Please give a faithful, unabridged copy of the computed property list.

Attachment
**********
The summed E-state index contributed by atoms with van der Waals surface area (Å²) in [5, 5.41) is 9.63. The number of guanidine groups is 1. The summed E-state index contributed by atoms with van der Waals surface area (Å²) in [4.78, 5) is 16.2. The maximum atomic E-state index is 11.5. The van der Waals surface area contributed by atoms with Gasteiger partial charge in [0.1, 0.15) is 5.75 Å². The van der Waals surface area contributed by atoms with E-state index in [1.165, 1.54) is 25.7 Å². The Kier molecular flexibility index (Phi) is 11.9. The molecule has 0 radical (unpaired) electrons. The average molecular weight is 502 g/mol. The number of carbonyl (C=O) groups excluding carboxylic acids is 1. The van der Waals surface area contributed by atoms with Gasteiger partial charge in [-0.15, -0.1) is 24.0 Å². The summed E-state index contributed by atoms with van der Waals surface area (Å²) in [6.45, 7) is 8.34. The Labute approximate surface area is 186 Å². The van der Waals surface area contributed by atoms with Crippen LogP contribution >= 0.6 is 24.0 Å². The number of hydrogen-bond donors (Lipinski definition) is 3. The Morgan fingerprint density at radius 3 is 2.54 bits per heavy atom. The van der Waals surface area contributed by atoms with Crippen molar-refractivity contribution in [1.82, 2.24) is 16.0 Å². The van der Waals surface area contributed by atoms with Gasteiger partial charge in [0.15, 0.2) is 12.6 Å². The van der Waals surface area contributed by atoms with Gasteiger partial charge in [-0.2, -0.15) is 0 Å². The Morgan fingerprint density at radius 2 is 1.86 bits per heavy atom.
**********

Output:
The summed E-state index contributed by atoms with van der Waals surface area (Å²) in [5, 5.41) is 9.63. The number of guanidine groups is 1. The summed E-state index contributed by atoms with van der Waals surface area (Å²) in [4.78, 5) is 16.2. The maximum atomic E-state index is 11.5. The van der Waals surface area contributed by atoms with Gasteiger partial charge in [0.1, 0.15) is 5.75 Å². The van der Waals surface area contributed by atoms with E-state index in [1.165, 1.54) is 25.7 Å². The Kier molecular flexibility index (Phi) is 11.9. The molecule has 0 radical (unpaired) electrons. The average molecular weight is 502 g/mol. The number of carbonyl (C=O) groups excluding carboxylic acids is 1. The van der Waals surface area contributed by atoms with Gasteiger partial charge in [-0.15, -0.1) is 24.0 Å². The summed E-state index contributed by atoms with van der Waals surface area (Å²) in [6.45, 7) is 8.34. The Labute approximate surface area is 186 Å². The van der Waals surface area contributed by atoms with Crippen LogP contribution >= 0.6 is 24.0 Å². The number of hydrogen-bond donors (Lipinski definition) is 3. The Morgan fingerprint density at radius 3 is 2.54 bits per heavy atom. The van der Waals surface area contributed by atoms with Crippen molar-refractivity contribution in [1.82, 2.24) is 16.0 Å². The van der Waals surface area contributed by atoms with Gasteiger partial charge in [0.15, 0.2) is 12.6 Å². The van der Waals surface area contributed by atoms with Gasteiger partial charge in [-0.2, -0.15) is 0 Å². The Morgan fingerprint density at radius 2 is 1.86 bits per heavy atom.